On my desktop, I’ve been in the habit of saving thousands of pictures from the internet. I have loaded them into a screensaver so that each one dissolves into the next, after a few seconds. Most of them have been collected because they elicit some kind of emotional response from the viewer, or at least from me.
They may be beautiful, awe inspiring, humorous, sexy, cute, etc.
One is particularly horrific, but for some reason I saved it, and have left it on there. Out of the thousands of images in this screensaver, it seems to show up like a bad penny when I have left the computer running for any length of time.
It is apparently from World War Two, and I remember reading some of the background behind it.
Fuzzy, and in black & white, we are shown a large pit piled with dozens of dead bodies. On the rim of the pit kneels a man in a shabby overcoat, hands tied behind his back. An SS Officer stands over him and holds a gun to his head. The most disturbing things for me about this image? The man’s face at the moment of his death. You would expect a countenance contorted with fear, but what you see is him looking at the camera with a blank expression, seeming to ask “Why?” Then there is the cold and sneering face of his executioner that reminds us of what we, as a species, are capable of.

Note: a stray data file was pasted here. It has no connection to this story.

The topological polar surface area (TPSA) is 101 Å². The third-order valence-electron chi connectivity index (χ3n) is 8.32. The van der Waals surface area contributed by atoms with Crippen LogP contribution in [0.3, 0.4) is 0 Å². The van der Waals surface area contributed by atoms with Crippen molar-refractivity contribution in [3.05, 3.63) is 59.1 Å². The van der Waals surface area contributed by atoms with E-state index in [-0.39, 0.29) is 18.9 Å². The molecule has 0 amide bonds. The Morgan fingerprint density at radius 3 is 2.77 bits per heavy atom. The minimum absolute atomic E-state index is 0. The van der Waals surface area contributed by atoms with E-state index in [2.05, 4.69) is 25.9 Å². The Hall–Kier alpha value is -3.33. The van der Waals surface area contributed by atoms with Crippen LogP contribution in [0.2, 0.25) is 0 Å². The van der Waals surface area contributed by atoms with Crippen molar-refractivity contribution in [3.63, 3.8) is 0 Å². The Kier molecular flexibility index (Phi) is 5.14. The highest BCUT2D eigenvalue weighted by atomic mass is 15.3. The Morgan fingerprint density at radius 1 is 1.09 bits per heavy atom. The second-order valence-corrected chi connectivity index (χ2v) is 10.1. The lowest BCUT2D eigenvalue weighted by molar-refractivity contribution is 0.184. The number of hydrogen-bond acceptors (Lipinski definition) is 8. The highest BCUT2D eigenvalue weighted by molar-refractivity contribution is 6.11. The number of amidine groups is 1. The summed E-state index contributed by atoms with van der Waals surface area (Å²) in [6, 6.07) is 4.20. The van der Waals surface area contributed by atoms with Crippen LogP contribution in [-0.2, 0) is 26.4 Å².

Someone had to have taken that picture, and that leads to another disturbing thought. Why was it taken? As a trophy? As a proof of body count? As a warning? In those days, there were no cellphones, so it couldn’t have been taken covertly.
Why have I kept it? If it was through prurience, please forgive me. But, I do not think so. I was not searching for something of this nature, and it shocked me on first viewing. I keep it as a reminder of our baser instincts, and of the need to be personally more kind to those around us. I have seen a soul about to be lost, and the emptiness within its eyes.
Lee Dunn has been writing since the age of 18, but found that work got in the way for the ensuing 48 years. In his home town of Toronto, Ontario, Canada, he reveled in his independence at an early age, and spent as much time as he could exploring the city’s Arts scene. He was introduced to poetry and prose by the works of two literary giants, namely J.R.R. Tolkien and J.W. Lennon and thence fell in love with the written word. His work includes poetry, short fiction, and personal essays, and ranges in theme from the surreal to the horrific, nostalgic, and themes on the human condition. He has been published on Spillwords.com, The Dark Poets Club, Journal of Undiscovered Poets, Crepe & Penn Literary magazine, and the Shelburne Free Press.